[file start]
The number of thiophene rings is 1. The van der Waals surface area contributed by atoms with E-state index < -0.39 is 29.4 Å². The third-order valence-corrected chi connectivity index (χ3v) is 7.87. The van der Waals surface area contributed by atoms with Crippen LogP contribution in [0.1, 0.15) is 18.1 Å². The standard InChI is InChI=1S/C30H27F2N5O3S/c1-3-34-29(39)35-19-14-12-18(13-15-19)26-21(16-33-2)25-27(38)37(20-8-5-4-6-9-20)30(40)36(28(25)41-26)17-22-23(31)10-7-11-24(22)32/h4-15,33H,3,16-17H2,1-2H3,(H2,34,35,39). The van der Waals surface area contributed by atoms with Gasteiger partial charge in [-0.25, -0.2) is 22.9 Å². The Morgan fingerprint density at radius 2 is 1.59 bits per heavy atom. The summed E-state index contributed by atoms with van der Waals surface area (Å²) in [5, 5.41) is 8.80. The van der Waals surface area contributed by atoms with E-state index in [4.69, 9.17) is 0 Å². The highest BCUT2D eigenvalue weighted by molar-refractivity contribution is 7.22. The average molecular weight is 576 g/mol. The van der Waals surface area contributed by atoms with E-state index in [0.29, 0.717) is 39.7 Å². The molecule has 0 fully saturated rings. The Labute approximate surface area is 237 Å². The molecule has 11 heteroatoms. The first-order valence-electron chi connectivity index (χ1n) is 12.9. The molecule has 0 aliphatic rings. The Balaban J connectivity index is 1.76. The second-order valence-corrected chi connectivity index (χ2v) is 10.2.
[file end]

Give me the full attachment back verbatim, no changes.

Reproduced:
The number of thiophene rings is 1. The van der Waals surface area contributed by atoms with E-state index < -0.39 is 29.4 Å². The third-order valence-corrected chi connectivity index (χ3v) is 7.87. The van der Waals surface area contributed by atoms with Crippen LogP contribution in [0.1, 0.15) is 18.1 Å². The standard InChI is InChI=1S/C30H27F2N5O3S/c1-3-34-29(39)35-19-14-12-18(13-15-19)26-21(16-33-2)25-27(38)37(20-8-5-4-6-9-20)30(40)36(28(25)41-26)17-22-23(31)10-7-11-24(22)32/h4-15,33H,3,16-17H2,1-2H3,(H2,34,35,39). The van der Waals surface area contributed by atoms with Gasteiger partial charge in [-0.25, -0.2) is 22.9 Å². The Morgan fingerprint density at radius 2 is 1.59 bits per heavy atom. The summed E-state index contributed by atoms with van der Waals surface area (Å²) in [5, 5.41) is 8.80. The van der Waals surface area contributed by atoms with E-state index in [4.69, 9.17) is 0 Å². The highest BCUT2D eigenvalue weighted by molar-refractivity contribution is 7.22. The average molecular weight is 576 g/mol. The van der Waals surface area contributed by atoms with E-state index in [0.29, 0.717) is 39.7 Å². The molecule has 0 fully saturated rings. The Labute approximate surface area is 237 Å². The molecule has 11 heteroatoms. The first-order valence-electron chi connectivity index (χ1n) is 12.9. The molecule has 0 aliphatic rings. The Balaban J connectivity index is 1.76. The second-order valence-corrected chi connectivity index (χ2v) is 10.2.